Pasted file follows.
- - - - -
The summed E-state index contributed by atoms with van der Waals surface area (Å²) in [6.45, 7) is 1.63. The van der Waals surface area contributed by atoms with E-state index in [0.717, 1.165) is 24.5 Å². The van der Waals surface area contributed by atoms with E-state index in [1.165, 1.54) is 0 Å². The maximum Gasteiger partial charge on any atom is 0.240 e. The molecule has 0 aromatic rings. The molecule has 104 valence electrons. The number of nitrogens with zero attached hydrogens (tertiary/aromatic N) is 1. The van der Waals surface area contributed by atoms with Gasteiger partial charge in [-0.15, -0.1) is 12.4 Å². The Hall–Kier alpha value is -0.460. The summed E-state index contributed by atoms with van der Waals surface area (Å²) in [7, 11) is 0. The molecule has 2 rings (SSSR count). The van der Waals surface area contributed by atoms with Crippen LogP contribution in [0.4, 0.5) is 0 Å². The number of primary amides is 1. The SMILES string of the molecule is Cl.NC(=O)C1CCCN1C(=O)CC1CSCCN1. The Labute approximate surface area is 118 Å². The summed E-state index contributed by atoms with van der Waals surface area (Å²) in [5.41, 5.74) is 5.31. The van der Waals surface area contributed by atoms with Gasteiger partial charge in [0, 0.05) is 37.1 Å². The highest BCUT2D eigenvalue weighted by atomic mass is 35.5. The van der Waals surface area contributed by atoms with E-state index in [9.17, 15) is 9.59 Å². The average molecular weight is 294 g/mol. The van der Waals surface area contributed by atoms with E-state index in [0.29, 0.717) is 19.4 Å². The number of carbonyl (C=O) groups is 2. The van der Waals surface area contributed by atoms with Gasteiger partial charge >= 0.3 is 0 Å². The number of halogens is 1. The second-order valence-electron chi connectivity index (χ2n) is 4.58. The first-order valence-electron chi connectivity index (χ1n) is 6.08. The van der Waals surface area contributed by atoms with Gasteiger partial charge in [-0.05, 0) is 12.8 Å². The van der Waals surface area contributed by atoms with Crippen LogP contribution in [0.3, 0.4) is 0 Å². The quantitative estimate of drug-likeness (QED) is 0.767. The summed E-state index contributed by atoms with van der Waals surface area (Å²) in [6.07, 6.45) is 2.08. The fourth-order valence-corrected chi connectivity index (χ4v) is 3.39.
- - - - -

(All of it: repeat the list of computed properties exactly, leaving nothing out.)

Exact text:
The summed E-state index contributed by atoms with van der Waals surface area (Å²) in [6.45, 7) is 1.63. The van der Waals surface area contributed by atoms with E-state index in [0.717, 1.165) is 24.5 Å². The van der Waals surface area contributed by atoms with E-state index in [1.165, 1.54) is 0 Å². The maximum Gasteiger partial charge on any atom is 0.240 e. The molecule has 0 aromatic rings. The molecule has 104 valence electrons. The number of nitrogens with zero attached hydrogens (tertiary/aromatic N) is 1. The van der Waals surface area contributed by atoms with Gasteiger partial charge in [-0.15, -0.1) is 12.4 Å². The Hall–Kier alpha value is -0.460. The summed E-state index contributed by atoms with van der Waals surface area (Å²) in [7, 11) is 0. The molecule has 2 rings (SSSR count). The van der Waals surface area contributed by atoms with Crippen LogP contribution in [0.4, 0.5) is 0 Å². The number of primary amides is 1. The SMILES string of the molecule is Cl.NC(=O)C1CCCN1C(=O)CC1CSCCN1. The Labute approximate surface area is 118 Å². The summed E-state index contributed by atoms with van der Waals surface area (Å²) in [5.41, 5.74) is 5.31. The van der Waals surface area contributed by atoms with Gasteiger partial charge in [0, 0.05) is 37.1 Å². The highest BCUT2D eigenvalue weighted by atomic mass is 35.5. The van der Waals surface area contributed by atoms with E-state index in [9.17, 15) is 9.59 Å². The average molecular weight is 294 g/mol. The van der Waals surface area contributed by atoms with E-state index in [0.29, 0.717) is 19.4 Å². The number of carbonyl (C=O) groups is 2. The van der Waals surface area contributed by atoms with Gasteiger partial charge >= 0.3 is 0 Å². The number of halogens is 1. The second-order valence-electron chi connectivity index (χ2n) is 4.58. The first-order valence-electron chi connectivity index (χ1n) is 6.08. The van der Waals surface area contributed by atoms with Gasteiger partial charge in [-0.05, 0) is 12.8 Å². The van der Waals surface area contributed by atoms with Crippen LogP contribution in [0.3, 0.4) is 0 Å². The quantitative estimate of drug-likeness (QED) is 0.767. The summed E-state index contributed by atoms with van der Waals surface area (Å²) in [6.07, 6.45) is 2.08. The fourth-order valence-corrected chi connectivity index (χ4v) is 3.39.